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Old 15th Feb 2016, 17:44
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I've never really been sure what the three pulls on the prop are for, though I do it anyway. One of my instructors tells me it's a waste of time, another goes a funny colour if I don't do it. On my own, I do it for the first flight of the day.
Here's what an old WW2 fighter pilot once told me, and I still remember today:

'On the first pull, check the RPM drop.

On the second pull check the engine oil pressure for excessive drop during the cycle.

On the last pull check for oil pi**ing out between the spinner and cowling.'

The three cycles also circulate warm engine oil through the CSU and actuator for the purpose stated by OC619 above.


MJ
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Old 15th Feb 2016, 18:03
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Not sure if its an old wife's tale, but I was told cycling the prop 3 times was a carryover from the old WW2 Hellcats, Bearcats etc, that had such large quantities of oil needed to move the CS unit it took 3 cycles to ensure a complete transfer of warm oil into a cold unit. Todays spam cans in comparison are small units and only one cycle is needed and the only reason to cycle it 3 times is to allow you time to check the gauges individually for MAP, RPM and oil pressure.
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Old 15th Feb 2016, 18:36
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During pre-flight I do four pull throughs of the prop for no other reason other than to check that there is not a questionable valve prior to power up.
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Old 15th Feb 2016, 19:14
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I would suggest that exercising the prop, (albeit once, rather than three times) is worthwhile after subsequent restarts.
Something that was suggested to me, during a check-out, was to allow the rpm to stabilize during the last pull of the blue knob, to check that the governor is actually governing.
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Old 15th Feb 2016, 20:46
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Since that incident I perform a quick magneto check every time I'm at the hold. Regardless of what happened before that flight.
You should do a mag check before lining up regardless of engine stop or not
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Old 15th Feb 2016, 20:53
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True Virgins Make Dull Company....I can remember the memory aid, but forget what it stood for...
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Old 15th Feb 2016, 22:18
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The OP asked about doing the full checklist but the thread has centred around the engine and propellor. There are other things to consider. What if a lot of back trim had been applied on approach? From memory the Bonanza required nose down trim for takeoff. Some nose up forces may be uncontrollable or at the least one hell of a surprise. You also need to consider flap and tank selection. If you are considering a quick turnaround when arriving, you may miss some after landing checks which may set you up for an exciting departure. Checking all items won't kill you.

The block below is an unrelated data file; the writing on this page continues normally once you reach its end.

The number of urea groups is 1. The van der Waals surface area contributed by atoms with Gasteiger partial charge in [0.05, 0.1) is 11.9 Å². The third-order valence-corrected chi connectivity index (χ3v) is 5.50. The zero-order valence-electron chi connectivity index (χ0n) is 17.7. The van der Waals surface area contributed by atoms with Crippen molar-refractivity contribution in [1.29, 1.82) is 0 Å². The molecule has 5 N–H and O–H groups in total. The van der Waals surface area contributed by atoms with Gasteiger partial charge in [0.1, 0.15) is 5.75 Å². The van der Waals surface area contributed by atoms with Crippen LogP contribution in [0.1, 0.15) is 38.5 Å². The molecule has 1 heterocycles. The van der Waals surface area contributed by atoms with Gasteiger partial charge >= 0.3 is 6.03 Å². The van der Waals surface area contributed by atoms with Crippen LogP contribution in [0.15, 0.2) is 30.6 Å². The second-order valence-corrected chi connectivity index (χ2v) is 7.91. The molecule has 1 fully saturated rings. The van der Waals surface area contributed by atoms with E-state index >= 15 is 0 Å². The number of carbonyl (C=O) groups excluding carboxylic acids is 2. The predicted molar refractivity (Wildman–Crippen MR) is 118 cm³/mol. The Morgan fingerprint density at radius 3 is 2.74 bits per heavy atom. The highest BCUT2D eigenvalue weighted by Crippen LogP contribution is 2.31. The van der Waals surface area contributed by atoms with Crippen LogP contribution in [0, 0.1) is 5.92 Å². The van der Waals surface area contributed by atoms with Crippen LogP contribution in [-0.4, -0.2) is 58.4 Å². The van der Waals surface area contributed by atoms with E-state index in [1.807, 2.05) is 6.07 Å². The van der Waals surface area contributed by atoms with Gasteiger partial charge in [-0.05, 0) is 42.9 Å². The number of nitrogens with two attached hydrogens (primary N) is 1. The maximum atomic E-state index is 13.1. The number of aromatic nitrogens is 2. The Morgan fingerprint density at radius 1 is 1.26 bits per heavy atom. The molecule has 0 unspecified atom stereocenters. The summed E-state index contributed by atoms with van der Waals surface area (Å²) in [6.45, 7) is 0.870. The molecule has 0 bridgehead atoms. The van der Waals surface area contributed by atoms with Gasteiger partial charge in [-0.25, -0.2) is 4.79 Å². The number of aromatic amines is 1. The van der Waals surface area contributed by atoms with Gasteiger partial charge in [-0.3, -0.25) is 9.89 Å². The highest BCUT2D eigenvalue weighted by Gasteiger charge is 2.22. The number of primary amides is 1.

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Old 15th Feb 2016, 23:25
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True Virgins Make Dull Company....I can remember the memory aid, but forget what it stood for...
Same with me. I had trouble with the RAF's "My Friend Fred ..." during my Chipmunk days, so I just learnt "Mixture, Fuel, Flaps, Hatches, Harness, Brakes off."

It still stands me in good stead after many years, with just a prefix of "Gear down" or "Undercarriage down", depending where I'm flying!
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Old 16th Feb 2016, 05:11
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I train "Configuration Assurance". This means that every time you change a configuration of flight, or are about to do the next thing in the plane, you mentally remind yourself to assure the configuration is correct for that next thing you're going to do (that the plane may not know about yet!). If that configuration assurance includes your use of a checklist, that's up to you. But don't forget to go through the mental exercise.

What could go wrong during that next phase of flight? Anticipate the things which are going to be safety or flight threatening, and check them.

For RG pilots, the simple application of "Gear Down" as a check may be flawed. I prefer to state out loud for every normal landing either: "The wheels are down for landing on land", or "The wheels are up for landing on water". Now I realize that many pilots fly aircraft which are not designed to land on water twice, but the mental and probably verbal exercise is good because: You want to be thinking about the landing gear position, and why it is there. You might be forced into an abnormal landing, and want the wheels up to belly it in, or because you've had a partial failure. In that case, you do not want your brain reverting to the muscle memory of "wheels down", as you will not get the outcome you desire. If you do that in an amphibian on the water, you're about to destroy a plane, and risk drowning.

Don't let your use of checklists become rote, do the item stated in the checklist because you understand that it needs to be done, and why - configuration assurance. Use the checklist to check that you have already assured configuration, not as a "to do" list of how to fly the plane.